The Best Business Strategy for Crisis Recovery

The Best Business Strategy for Crisis Recovery

If your actions inspire others to dream more, learn more, do more and become more, you are a leader.~ John Quincy Adams As a leader, what strategy are you using for crisis recovery? Strategy has become top of mind for business leaders. Too be sure, we are faced with incredible hurdles, many of which are outside of our control. As a result, many leaders have taken drastic measures.   On May 8, 2020, the U.S. Bureau of Labor Statistics reported their findings from two monthly surveys: households (measuring labor force status, including unemployment) and establishment (measuring non-farm employment, including hours and earnings by industry). According to the report, unemployment increased to 14.7% in April, and temporary layoffs increased ten-fold to 18.1 million. Conversely, some industries (including call centers and IT, warehousing and distribution centers, manufacturing and sales, healthcare and finance) are seeing a labor shortage, including management and specialty roles. Facing a serious shortage of employees, leaders struggle to recruit and retain qualified candidates. Whether you’ve had to cut hours, furlough employees, or fill positions, a speedy business recovery requires the right strategy. Smart leaders focus on productivity. They engage their employees in the development and refinement of processes and systems to improve output. Productivity Versus Efficiency Productivity and efficiency are frequently used interchangeably. However, when it comes to business strategy there is a difference. Put simply, productivity is the quantity of work produced. Efficiency, on the other hand, refers to the resources used to produce that work. Our recent generation of business leaders has focused on efficiency to reduce input and maintain output: doing the same with less. But a speedy...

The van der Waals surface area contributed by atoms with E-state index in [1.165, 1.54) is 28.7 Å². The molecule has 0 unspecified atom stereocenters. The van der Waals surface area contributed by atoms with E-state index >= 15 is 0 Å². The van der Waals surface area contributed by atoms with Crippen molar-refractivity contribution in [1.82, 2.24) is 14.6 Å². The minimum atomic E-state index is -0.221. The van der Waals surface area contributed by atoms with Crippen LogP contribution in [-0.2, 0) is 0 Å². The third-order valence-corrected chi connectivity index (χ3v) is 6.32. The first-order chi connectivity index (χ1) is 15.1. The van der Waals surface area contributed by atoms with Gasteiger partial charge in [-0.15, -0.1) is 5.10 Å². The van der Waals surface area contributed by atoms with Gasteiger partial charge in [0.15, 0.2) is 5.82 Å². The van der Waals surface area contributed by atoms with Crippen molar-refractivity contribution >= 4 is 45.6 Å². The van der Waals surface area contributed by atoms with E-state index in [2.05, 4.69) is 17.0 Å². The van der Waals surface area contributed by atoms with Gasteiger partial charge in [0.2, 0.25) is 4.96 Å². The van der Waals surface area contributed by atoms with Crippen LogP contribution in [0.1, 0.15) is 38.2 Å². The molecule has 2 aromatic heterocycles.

Tough Times, Wise Decisions May 2020, Content for Coaches and Consultants

Tough Times, Wise Decisions May 2020, Content for Coaches and Consultants

In a time when “flattening the curve” requires universal participation, when, how, and who to re-open requires tough decisions. Wise business leadership is needed more than ever before. There’s no shortage of talks, posts, or tweets on our need for wise, capable leaders who pursue the common good; who balance big-picture thinking with next-step management. But predicting outcomes becomes much more complex as systems and people interact in unexpected ways. We need our leaders to do the right things, in the right way, against the right time frame. The real stand outs can navigate intrinsically complex circumstances, make smart decisions, and inspire others to do the same. Two challenges commonly surface in complex circumstances: unintended consequences and difficulties in making sense of a situation. Unfortunately, many leaders tend to overestimate the amount of information they can process: humans have cognitive limits. More than ever, leaders need input from others to grasp complexities and determine how they affect other parts of the system. A leader must be able to keep the big picture in clear view, while attending to all of the small executions that will lead to the right outcomes. They need wisdom. Wise Leadership Defined Socrates believed that wisdom is a virtue, acquired by hard work: experience, error, intuition, detachment and critical thinking; and that the truly wise recognize their own limits of knowledge. Wisdom is also a paradox: based partly on knowledge, shaped by uncertainty; action and inaction; emotion and detachment. Wise leadership reconciles seeming contradictions as part of the process of wisdom, for wisdom is a process. “Wisdom is not just about maximizing one’s own or...